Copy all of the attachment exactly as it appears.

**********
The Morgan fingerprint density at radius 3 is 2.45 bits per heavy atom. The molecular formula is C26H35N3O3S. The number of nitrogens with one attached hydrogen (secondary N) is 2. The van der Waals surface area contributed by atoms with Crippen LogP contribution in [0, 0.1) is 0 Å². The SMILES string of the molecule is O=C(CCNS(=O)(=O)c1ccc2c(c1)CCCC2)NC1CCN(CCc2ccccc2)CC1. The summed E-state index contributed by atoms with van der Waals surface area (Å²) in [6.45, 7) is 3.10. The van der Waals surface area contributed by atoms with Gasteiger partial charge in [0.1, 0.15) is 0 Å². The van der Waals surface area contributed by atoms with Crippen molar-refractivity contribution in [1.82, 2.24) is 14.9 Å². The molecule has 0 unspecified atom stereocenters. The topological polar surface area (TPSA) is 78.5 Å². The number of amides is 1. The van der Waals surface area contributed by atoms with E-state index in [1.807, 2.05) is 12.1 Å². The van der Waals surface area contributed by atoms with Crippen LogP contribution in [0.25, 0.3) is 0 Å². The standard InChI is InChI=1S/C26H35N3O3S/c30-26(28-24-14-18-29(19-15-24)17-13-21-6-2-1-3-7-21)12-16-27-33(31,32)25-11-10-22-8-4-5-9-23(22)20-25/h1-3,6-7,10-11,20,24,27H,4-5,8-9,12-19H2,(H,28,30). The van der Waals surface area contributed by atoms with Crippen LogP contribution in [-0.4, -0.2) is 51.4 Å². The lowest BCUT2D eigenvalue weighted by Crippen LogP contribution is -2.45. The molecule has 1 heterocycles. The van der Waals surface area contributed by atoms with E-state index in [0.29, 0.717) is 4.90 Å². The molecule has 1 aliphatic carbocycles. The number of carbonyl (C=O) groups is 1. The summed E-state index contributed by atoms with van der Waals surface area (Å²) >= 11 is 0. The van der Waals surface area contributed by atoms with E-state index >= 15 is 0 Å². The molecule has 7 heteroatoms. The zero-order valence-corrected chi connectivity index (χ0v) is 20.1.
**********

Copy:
The Morgan fingerprint density at radius 3 is 2.45 bits per heavy atom. The molecular formula is C26H35N3O3S. The number of nitrogens with one attached hydrogen (secondary N) is 2. The van der Waals surface area contributed by atoms with Crippen LogP contribution in [0, 0.1) is 0 Å². The SMILES string of the molecule is O=C(CCNS(=O)(=O)c1ccc2c(c1)CCCC2)NC1CCN(CCc2ccccc2)CC1. The summed E-state index contributed by atoms with van der Waals surface area (Å²) in [6.45, 7) is 3.10. The van der Waals surface area contributed by atoms with Gasteiger partial charge in [0.1, 0.15) is 0 Å². The van der Waals surface area contributed by atoms with Crippen molar-refractivity contribution in [1.82, 2.24) is 14.9 Å². The molecule has 0 unspecified atom stereocenters. The topological polar surface area (TPSA) is 78.5 Å². The number of amides is 1. The van der Waals surface area contributed by atoms with E-state index in [1.807, 2.05) is 12.1 Å². The van der Waals surface area contributed by atoms with Crippen LogP contribution in [0.25, 0.3) is 0 Å². The standard InChI is InChI=1S/C26H35N3O3S/c30-26(28-24-14-18-29(19-15-24)17-13-21-6-2-1-3-7-21)12-16-27-33(31,32)25-11-10-22-8-4-5-9-23(22)20-25/h1-3,6-7,10-11,20,24,27H,4-5,8-9,12-19H2,(H,28,30). The van der Waals surface area contributed by atoms with Crippen LogP contribution in [-0.4, -0.2) is 51.4 Å². The lowest BCUT2D eigenvalue weighted by Crippen LogP contribution is -2.45. The molecule has 1 heterocycles. The van der Waals surface area contributed by atoms with E-state index in [0.29, 0.717) is 4.90 Å². The molecule has 1 aliphatic carbocycles. The number of carbonyl (C=O) groups is 1. The summed E-state index contributed by atoms with van der Waals surface area (Å²) >= 11 is 0. The van der Waals surface area contributed by atoms with E-state index >= 15 is 0 Å². The molecule has 7 heteroatoms. The zero-order valence-corrected chi connectivity index (χ0v) is 20.1.